Tennyson’s poem certainly changed the reception of the Lady Godiva legend. The 1842 two-volume edition of his poems, in which it was first printed, was an immediate success. In 1850 he became Poet Laureate. Queen Victoria was an ardent admirer of his work. What had previously just been the founding legend of a local custom of dubious value (the Godiva Processions were often criticized by clergymen for their ribaldry) had now a quasi-official seal of approval as a national tradition.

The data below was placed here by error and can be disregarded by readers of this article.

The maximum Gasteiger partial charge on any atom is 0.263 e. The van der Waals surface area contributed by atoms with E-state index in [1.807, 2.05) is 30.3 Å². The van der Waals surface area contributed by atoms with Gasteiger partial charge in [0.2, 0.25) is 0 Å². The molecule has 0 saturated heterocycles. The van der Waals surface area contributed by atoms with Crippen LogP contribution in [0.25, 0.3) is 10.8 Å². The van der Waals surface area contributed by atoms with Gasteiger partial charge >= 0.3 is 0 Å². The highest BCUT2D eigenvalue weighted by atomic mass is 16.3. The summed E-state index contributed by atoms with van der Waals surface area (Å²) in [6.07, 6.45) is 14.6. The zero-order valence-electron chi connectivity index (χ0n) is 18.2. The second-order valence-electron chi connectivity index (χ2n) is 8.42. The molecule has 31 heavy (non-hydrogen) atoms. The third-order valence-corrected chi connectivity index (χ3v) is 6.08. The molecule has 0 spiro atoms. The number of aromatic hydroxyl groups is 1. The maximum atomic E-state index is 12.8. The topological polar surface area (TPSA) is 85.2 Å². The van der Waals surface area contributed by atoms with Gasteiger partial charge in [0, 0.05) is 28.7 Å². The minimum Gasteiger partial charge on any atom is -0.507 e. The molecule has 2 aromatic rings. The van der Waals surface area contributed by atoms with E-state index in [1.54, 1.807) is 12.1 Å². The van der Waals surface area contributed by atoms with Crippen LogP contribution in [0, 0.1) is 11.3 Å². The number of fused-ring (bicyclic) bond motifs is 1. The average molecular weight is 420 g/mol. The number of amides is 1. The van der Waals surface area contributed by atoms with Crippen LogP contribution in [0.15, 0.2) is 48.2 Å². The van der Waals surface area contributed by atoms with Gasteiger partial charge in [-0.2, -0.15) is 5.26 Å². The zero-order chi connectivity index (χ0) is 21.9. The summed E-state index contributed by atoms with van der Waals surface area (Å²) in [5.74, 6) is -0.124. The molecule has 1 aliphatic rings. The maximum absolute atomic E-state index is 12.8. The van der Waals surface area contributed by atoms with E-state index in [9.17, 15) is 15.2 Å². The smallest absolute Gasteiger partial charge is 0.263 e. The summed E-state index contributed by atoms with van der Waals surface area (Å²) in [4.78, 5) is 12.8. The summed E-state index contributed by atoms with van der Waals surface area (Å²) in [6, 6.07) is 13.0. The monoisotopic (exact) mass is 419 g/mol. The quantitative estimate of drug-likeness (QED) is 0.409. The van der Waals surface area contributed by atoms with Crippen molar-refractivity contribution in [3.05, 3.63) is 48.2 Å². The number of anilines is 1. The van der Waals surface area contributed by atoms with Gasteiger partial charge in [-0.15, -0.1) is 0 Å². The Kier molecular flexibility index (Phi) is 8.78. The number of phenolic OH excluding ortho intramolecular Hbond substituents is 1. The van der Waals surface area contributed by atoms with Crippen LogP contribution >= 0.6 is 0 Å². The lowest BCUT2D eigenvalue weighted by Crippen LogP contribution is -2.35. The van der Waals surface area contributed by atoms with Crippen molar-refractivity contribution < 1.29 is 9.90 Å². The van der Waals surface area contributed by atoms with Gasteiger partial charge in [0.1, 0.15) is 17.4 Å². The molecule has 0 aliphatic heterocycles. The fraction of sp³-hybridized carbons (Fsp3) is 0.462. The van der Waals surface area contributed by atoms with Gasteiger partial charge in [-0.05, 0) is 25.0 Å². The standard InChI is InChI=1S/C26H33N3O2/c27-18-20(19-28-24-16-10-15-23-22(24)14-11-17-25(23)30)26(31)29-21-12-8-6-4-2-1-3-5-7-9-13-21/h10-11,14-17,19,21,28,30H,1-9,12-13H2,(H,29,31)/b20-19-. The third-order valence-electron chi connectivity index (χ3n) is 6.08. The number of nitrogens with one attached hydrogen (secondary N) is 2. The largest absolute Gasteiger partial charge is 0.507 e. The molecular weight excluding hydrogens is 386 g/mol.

This statuette was made by William Behnes, Sculptor in Ordinary to Queen Victoria. It was exhibited at the Great Exhibition of the Works of Industry of all Nations in London 1851 and now sits atop the mantlepiece in the Old Mayoress’s Parlour of St Mary’s Guildhall, Coventry. The creation date is given as around 1844. If this is true, then it was probably the first depiction of Lady Godiva based on Tennyson’s poem.

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